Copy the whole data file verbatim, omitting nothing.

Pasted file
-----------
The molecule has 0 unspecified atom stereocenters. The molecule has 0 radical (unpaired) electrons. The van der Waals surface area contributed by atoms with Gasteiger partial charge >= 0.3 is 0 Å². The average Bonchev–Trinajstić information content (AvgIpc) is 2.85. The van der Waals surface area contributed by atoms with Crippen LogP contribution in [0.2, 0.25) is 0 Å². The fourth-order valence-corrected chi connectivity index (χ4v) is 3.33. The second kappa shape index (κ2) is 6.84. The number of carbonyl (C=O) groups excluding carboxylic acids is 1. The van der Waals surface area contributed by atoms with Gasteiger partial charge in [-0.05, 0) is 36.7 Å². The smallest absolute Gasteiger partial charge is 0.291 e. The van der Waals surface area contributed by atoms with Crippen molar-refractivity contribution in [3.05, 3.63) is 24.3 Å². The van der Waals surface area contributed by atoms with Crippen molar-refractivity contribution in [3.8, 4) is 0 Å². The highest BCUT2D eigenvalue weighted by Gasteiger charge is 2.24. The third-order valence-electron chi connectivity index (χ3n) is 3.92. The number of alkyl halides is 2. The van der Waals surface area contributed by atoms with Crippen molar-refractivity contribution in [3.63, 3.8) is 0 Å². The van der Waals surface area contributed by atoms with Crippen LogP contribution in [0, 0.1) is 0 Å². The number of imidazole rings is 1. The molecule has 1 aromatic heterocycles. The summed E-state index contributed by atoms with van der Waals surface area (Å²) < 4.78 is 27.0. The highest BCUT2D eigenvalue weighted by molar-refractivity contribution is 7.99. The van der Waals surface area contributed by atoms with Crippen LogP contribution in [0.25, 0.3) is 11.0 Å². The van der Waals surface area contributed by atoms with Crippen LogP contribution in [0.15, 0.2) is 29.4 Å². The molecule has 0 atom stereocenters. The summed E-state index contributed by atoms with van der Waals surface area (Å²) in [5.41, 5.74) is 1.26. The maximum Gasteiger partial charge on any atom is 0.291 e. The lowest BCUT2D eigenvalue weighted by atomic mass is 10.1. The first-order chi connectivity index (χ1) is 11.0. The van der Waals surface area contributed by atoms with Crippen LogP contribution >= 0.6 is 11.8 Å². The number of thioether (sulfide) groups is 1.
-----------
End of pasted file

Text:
The molecule has 0 unspecified atom stereocenters. The molecule has 0 radical (unpaired) electrons. The van der Waals surface area contributed by atoms with Gasteiger partial charge >= 0.3 is 0 Å². The average Bonchev–Trinajstić information content (AvgIpc) is 2.85. The van der Waals surface area contributed by atoms with Crippen LogP contribution in [0.2, 0.25) is 0 Å². The fourth-order valence-corrected chi connectivity index (χ4v) is 3.33. The second kappa shape index (κ2) is 6.84. The number of carbonyl (C=O) groups excluding carboxylic acids is 1. The van der Waals surface area contributed by atoms with Gasteiger partial charge in [-0.05, 0) is 36.7 Å². The smallest absolute Gasteiger partial charge is 0.291 e. The van der Waals surface area contributed by atoms with Crippen molar-refractivity contribution in [3.05, 3.63) is 24.3 Å². The van der Waals surface area contributed by atoms with Crippen molar-refractivity contribution in [3.8, 4) is 0 Å². The highest BCUT2D eigenvalue weighted by Gasteiger charge is 2.24. The third-order valence-electron chi connectivity index (χ3n) is 3.92. The number of alkyl halides is 2. The van der Waals surface area contributed by atoms with Crippen molar-refractivity contribution in [3.63, 3.8) is 0 Å². The van der Waals surface area contributed by atoms with Crippen LogP contribution in [0, 0.1) is 0 Å². The number of imidazole rings is 1. The molecule has 1 aromatic heterocycles. The summed E-state index contributed by atoms with van der Waals surface area (Å²) < 4.78 is 27.0. The highest BCUT2D eigenvalue weighted by molar-refractivity contribution is 7.99. The van der Waals surface area contributed by atoms with Crippen LogP contribution in [0.25, 0.3) is 11.0 Å². The van der Waals surface area contributed by atoms with Crippen LogP contribution in [0.15, 0.2) is 29.4 Å². The molecule has 0 atom stereocenters. The summed E-state index contributed by atoms with van der Waals surface area (Å²) in [5.41, 5.74) is 1.26. The maximum Gasteiger partial charge on any atom is 0.291 e. The lowest BCUT2D eigenvalue weighted by atomic mass is 10.1. The first-order chi connectivity index (χ1) is 11.0. The van der Waals surface area contributed by atoms with Crippen LogP contribution >= 0.6 is 11.8 Å². The number of thioether (sulfide) groups is 1.